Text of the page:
Open Pedagogy as Textbook Replacement

Reading British Modernist Texts: A Case in Open Pedagogy

Mantra Roy, Joe Easterly, and Bette London


Project Overview

Institution: University of Rochester

Institution Type: private, research, undergraduate, graduate

Project Discipline: English Literature

Project Outcome: Annotated Online Texts

Tools Used: WordPress, CommentPress, Reclaim Hosting

Resources Included in Chapter:

  • Images

In this paper we discuss the application of open pedagogical strategies in a library session for undergraduate students. I, Mantra Roy, was then the humanities librarian at the River Campus Libraries at the University of Rochester.[1] Dr. Bette London of the English department was teaching the course Making Modernism New Again in Spring 2017. My colleague, Joe Easterly, the digital humanities librarian, worked with the platform, CommentPress, that enabled our implementation of open pedagogical practices. By enabling students to gain agency in their own learning and by using literary texts in the public domain, we adopted open pedagogy in praxis.

Background: Critical Pedagogy and library instruction

Open pedagogy, variously defined, comprises a number of core tenets: agency of students in their own learning, creative or innovative ways of learning, and participatory technological tools that enable community learner-generated outcomes (Hegarty, 2015; Reale, 2012; Wiley, 2013). Based on the above tenets, I argue that open pedagogy is inspired by critical pedagogy. As espoused by Paulo Freire (1970) in Pedagogy of the Oppressed, critical pedagogy emphasizes the breakdown of barriers in the power dynamic of learning. When students recognize that they are active contributors in their own learning, even if it is a single lesson in a library session, they pay attention and are encouraged to embrace the content as their own. Their shared power in the process of transmission of knowledge gives them autonomy in their own learning process (Reale, 2012, pp. 83-86). Librarians often employ active learning methods to engage students in learning about library resources. The power shifts from the library instructor to the students who, feeling more empowered, take the lead in their own learning. When, as a librarian-instructor, I have created a scavenger hunt for students to explore the library building and find artefacts that fascinated them, I have made possible critical thinking and reflection among students, who have been spared my individual perspective on what the physical library has to offer. As students report back in class about the rare pens or diaries they spotted in the Rare Books and Special Collections or the quiet study corners tucked away from most eyes, I have helped to “liberate the[ir] consciousness” (Freire, 1970, pp. 52-53). The state of being “oppressed” may be understood as students being compelled to receive information from multiple sources and from predetermined perspectives, each source convincing them of its absolute authority. In other words, as Jesse Stommel described in a 2018 online post, Textbooks, OER, and the Need for Open Pedagogy, open pedagogy enables students to “co-construct their own educations.” Students are in full control of how they want to locate information, a critical skill librarians want them to learn in library sessions. Such an untethered class activity, especially in a class of first-year students for whom the library session is often the very first time they enter the building after orientation, demonstrates students taking responsibility for their own learning when instructors practice open pedagogy.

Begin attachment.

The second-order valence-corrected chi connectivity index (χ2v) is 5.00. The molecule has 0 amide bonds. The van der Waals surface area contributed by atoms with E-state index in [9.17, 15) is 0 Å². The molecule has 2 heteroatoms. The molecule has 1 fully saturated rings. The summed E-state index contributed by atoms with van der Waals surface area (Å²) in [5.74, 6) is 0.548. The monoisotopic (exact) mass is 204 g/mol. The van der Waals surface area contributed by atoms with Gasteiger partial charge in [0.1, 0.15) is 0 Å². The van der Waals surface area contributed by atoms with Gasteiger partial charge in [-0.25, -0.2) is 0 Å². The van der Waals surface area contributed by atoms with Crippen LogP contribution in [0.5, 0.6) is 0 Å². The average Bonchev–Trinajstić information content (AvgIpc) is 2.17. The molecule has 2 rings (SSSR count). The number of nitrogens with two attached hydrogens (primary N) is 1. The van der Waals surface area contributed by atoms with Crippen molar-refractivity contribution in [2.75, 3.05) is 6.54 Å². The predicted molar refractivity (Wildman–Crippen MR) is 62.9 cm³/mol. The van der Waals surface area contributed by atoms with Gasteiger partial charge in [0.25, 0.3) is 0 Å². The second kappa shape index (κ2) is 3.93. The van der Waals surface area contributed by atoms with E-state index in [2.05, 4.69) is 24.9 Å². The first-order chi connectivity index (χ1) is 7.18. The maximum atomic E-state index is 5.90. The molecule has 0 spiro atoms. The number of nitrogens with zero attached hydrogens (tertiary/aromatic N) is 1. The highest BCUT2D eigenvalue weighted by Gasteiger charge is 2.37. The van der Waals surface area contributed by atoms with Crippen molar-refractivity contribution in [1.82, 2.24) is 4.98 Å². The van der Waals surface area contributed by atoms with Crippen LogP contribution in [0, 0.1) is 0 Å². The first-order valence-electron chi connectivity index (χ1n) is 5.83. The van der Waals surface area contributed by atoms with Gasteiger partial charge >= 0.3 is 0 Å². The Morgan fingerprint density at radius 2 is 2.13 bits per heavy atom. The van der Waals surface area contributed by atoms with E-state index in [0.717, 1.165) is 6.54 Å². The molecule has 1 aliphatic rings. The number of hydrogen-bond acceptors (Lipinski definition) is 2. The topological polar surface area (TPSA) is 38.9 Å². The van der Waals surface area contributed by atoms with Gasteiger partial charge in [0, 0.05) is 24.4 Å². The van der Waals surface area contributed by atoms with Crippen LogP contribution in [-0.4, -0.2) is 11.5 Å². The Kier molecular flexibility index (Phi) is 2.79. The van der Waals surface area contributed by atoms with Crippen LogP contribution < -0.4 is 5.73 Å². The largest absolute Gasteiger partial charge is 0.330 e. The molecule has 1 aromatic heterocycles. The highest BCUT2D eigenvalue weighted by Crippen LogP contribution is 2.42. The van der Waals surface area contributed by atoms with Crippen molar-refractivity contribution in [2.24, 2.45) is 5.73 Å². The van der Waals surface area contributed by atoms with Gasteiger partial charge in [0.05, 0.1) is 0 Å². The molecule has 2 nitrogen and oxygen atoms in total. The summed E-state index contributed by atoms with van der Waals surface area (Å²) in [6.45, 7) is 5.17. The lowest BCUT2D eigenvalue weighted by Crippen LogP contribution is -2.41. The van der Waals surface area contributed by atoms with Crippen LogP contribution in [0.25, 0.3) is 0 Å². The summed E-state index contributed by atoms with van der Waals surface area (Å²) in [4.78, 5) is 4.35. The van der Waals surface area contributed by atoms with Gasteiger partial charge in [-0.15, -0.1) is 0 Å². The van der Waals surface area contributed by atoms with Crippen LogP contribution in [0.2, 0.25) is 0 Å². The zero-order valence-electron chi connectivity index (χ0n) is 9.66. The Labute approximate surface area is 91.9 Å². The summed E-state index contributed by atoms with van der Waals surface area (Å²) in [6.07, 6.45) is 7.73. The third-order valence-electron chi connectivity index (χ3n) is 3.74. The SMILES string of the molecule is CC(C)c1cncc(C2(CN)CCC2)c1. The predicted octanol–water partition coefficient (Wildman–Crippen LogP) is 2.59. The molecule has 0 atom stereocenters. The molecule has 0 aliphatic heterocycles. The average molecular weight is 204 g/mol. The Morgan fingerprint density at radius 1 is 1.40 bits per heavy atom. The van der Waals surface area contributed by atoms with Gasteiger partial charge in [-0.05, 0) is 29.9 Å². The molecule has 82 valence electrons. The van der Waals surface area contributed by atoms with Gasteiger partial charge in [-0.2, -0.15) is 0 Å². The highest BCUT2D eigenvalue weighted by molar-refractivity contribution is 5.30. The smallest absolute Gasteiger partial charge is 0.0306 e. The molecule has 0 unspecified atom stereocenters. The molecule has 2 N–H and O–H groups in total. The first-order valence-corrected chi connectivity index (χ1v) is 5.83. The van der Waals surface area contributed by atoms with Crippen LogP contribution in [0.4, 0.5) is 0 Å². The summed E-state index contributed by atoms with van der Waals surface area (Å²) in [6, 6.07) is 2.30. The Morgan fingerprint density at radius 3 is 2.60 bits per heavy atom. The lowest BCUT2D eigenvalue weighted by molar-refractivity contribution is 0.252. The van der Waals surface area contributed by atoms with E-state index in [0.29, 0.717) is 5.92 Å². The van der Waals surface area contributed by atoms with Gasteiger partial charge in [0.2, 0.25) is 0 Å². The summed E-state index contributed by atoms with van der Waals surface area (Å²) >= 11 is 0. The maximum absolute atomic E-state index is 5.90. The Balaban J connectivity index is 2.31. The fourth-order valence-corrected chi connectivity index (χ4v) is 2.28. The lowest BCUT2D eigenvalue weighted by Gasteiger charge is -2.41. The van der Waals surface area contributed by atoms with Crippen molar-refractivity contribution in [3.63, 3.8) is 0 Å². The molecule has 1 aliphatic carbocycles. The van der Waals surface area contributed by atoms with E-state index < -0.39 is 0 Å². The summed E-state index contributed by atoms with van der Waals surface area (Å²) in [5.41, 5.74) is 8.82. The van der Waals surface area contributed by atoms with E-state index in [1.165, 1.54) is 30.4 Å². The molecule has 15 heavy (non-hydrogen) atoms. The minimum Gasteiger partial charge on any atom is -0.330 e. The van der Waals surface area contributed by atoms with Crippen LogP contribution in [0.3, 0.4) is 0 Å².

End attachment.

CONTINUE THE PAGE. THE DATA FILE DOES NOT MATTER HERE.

Similarly, when I pose questions for students to find articles or bits of information by exploring the library website, the multiple ways they employ to locate a digital object have often surprised me, and I have learned about pathways to find a LibGuide that I had not explored yet. Effectively, as Freire (1970) insisted, education should dissolve the distinction between teacher and student so that both are “simultaneously teachers and students” (p. 59; italicized in the original). As Freire (1970) wrote, one cannot learn “for” the students; they have to learn by themselves (p. 54). Moreover, Freire’s concept of praxis—thought and action—becomes evident when students engage critically with the objects they encounter, whether in the physical library or the digital portal, and assume control of how they demonstrate their learning (action) about the library resources (Swanson, 2005, p. 67).